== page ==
Article: article from journal or magazin.
Investigating the relationship between pollination strategies and the size-advantage model in zoophilous plants using the reproductive biology of Arum cylindraceum and other European Arum species as case studies
The size-advantage model (SAM) explains the temporal variation of energetic investment on reproductive structures (i.e. male and female gametes and reproductive organs) in long-lived hermaphroditic plants and animals. It proposes that an increase in the resources available to an organism induces a higher relative investment on the most energetically costly sexual structures. In plants, pollination interactions are known to play an important role in the evolution of floral features. Because the SAM directly concerns flower characters, pollinators are expected to have a strong influence on the application of the model. This hypothesis, however, has never been tested. Here, we investigate whether the identity and diversity of pollinators can be used as a proxy to predict the application of the SAM in exclusive zoophilous plants. We present a new approach to unravel the dynamics of the model and test it on several widespread Arum (Araceae) species. By identifying the species composition, abundance and spatial variation of arthropods trapped in inflorescences, we show that some species (i.e. A. cylindraceum and A. italicum) display a generalist reproductive strategy, relying on the exploitation of a low number of dipterans, in contrast to the pattern seen in the specialist A. maculatum (pollinated specifically by two fly species only). Based on the model presented here, the application of the SAM is predicted for the first two and not expected in the latter species, those predictions being further confirmed by allometric measures. We here demonstrate that while an increase in the female zone occurs in larger inflorescences of generalist species, this does not happen in species demonstrating specific pollinators. This is the first time that this theory is both proposed and empirically tested in zoophilous plants. Its overall biological importance is discussed through its application in other non-Arum systems.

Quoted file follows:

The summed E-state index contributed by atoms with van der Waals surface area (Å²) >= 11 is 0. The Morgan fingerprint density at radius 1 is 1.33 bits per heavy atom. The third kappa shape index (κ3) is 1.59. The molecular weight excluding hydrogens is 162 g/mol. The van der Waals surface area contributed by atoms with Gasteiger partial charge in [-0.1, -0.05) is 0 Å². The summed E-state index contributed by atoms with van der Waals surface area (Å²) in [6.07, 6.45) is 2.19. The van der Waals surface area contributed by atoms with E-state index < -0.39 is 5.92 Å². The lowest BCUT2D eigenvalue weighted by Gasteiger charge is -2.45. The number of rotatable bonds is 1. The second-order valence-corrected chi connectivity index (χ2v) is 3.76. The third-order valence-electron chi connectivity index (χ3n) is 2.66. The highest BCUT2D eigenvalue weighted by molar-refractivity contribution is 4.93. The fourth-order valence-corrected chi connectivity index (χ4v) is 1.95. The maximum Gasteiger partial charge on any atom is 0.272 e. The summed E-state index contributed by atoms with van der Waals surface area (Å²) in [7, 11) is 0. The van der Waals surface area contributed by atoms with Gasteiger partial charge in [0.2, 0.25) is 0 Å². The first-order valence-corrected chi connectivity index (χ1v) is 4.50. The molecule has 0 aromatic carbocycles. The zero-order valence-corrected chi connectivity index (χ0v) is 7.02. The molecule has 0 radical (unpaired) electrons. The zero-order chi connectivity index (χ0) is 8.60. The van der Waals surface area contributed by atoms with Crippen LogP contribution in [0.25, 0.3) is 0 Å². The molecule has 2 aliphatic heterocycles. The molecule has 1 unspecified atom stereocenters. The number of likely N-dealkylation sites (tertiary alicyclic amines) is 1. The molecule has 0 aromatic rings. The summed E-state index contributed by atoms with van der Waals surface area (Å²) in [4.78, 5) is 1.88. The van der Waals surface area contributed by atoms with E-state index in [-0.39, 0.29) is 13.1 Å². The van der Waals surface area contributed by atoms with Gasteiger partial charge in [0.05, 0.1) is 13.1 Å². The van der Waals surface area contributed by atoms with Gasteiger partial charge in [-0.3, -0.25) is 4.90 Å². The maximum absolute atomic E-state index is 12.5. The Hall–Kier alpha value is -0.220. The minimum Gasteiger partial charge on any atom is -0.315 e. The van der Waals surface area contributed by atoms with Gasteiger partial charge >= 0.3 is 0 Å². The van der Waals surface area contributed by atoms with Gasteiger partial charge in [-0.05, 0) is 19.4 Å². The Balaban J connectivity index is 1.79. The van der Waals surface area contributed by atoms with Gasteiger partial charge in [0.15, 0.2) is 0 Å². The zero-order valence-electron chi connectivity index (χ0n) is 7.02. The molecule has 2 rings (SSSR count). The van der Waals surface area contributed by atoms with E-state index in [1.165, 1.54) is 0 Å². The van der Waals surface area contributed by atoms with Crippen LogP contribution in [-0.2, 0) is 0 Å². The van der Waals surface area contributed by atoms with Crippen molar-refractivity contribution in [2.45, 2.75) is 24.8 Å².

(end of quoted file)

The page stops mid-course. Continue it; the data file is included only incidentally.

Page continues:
Sex allocation, Plant-insect interactions, Araceae, Flower evolution, Reproductive strategy
Web of science
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